I certainly need to ask that question. It is so hard to make up my mind. I was set on the first lady until I met the other one. I might have to send DP to meet them to get his opinion. The thing is the lady with the garden had a lovely family home and the garden would be a good thing, but the other lady still managed to shine in her slightly scruffy flat. Almost as though she had to work harder to be as good.

cory Thu 11-Jun-09 21:21:00

Have had three childminders so far.

The first impressed us with her sheer competence and experience and utter impression of reliability. She looked after dd for about 8 years and ds for another year or two after that. She was utterly reliable and very experienced, but towards the end was getting on their nerves a bit as she was really more of a baby person, a bit fussy and set in her ways for older children. She had a garden and went to toddler groups and was involved in the local commnunity, so very good in all sorts of ways.

The second childminder was for dd only- because she had a car big enough to take her wheelchair and was recommended to us. Worked fine until she moved away.

The third is the one they both now currently attend- came highly recommended and is one where their friends go. This is where they have been happiest, but all three have been fine really.

They all three had gardens.

HighOnDieselAndGasoline Thu 11-Jun-09 22:05:12

DD's CM does not really have a garden, but goes to lots of toddler groups - I have been surprised how much DD seems to get out of them, even at 14 months. She loves the interaction, singing, watching the other kids etc.

I like not 'having' to go to toddler groups on my day off, as I feel DD gets plenty of that with the CM, so I can meet friends for coffee or go shopping with a clear conscience. But that is just me - I know lots of people enjoy toddler groups. smile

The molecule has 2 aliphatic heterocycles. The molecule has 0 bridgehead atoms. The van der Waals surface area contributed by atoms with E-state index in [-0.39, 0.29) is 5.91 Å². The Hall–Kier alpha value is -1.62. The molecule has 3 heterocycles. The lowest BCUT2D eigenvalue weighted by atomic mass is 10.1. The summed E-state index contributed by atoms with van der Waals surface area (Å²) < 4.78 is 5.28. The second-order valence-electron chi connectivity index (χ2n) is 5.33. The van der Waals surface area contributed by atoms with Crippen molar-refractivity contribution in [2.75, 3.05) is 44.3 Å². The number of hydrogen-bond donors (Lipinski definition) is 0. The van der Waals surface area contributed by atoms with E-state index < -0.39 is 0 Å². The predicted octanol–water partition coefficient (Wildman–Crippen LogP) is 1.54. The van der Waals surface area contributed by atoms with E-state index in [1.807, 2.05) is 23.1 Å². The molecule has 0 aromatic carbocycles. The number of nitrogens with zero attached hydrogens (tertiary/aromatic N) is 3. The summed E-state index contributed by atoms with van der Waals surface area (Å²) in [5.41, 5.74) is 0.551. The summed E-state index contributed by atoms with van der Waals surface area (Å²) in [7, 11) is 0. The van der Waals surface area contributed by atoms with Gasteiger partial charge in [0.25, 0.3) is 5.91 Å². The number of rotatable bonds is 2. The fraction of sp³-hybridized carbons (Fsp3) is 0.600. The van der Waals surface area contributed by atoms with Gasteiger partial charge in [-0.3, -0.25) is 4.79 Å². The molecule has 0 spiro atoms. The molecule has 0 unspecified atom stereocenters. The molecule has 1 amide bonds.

One of the things I liked about DD's CM was the fact that she didn't do loads of school runs - just on foot for her own DCs. I didn't really fancy the idea of DD spending all day in and out of the car - although I'm sure it would have been fine really.

Her children are also lovely. smile

They both sound like they have very good points - I think you just get a feeling, don't you?

BeatrixRotter Thu 11-Jun-09 22:45:49

The whole garden thing is a bit more unusual as I am in London. I think she is walking on the school runs but i'm not sure. I know she does go out to parks and the libraries. If I hadn't met the second one I would have gone with my feeling for the first but now I'm not sure. Perhaps something will make the decision for me.

childcarer Fri 12-Jun-09 04:12:21

Hi, this is my first time posting a message on Mumsnet but felt the need to add some comments as a childminder. The best way to chose one is to go with your gut instinct. Look at how her own children are behaving, and any other minded children react to/with her (or him!) The Ofsted inspection report should only be taken as a guide, I know brill childminders who didn't get outstaNDING AND OTHERS WHO DID AND ARE NOT THAT GOOD DAY TO DAY WITH THE CHILDREN.(OOPS) If it comes down to cost ask your employer if they do childcare vouchers where some of their childcare costs are deducted before tax and NI are paid so saving a reasonable sum of money but you can't use these if claiming working tax credit.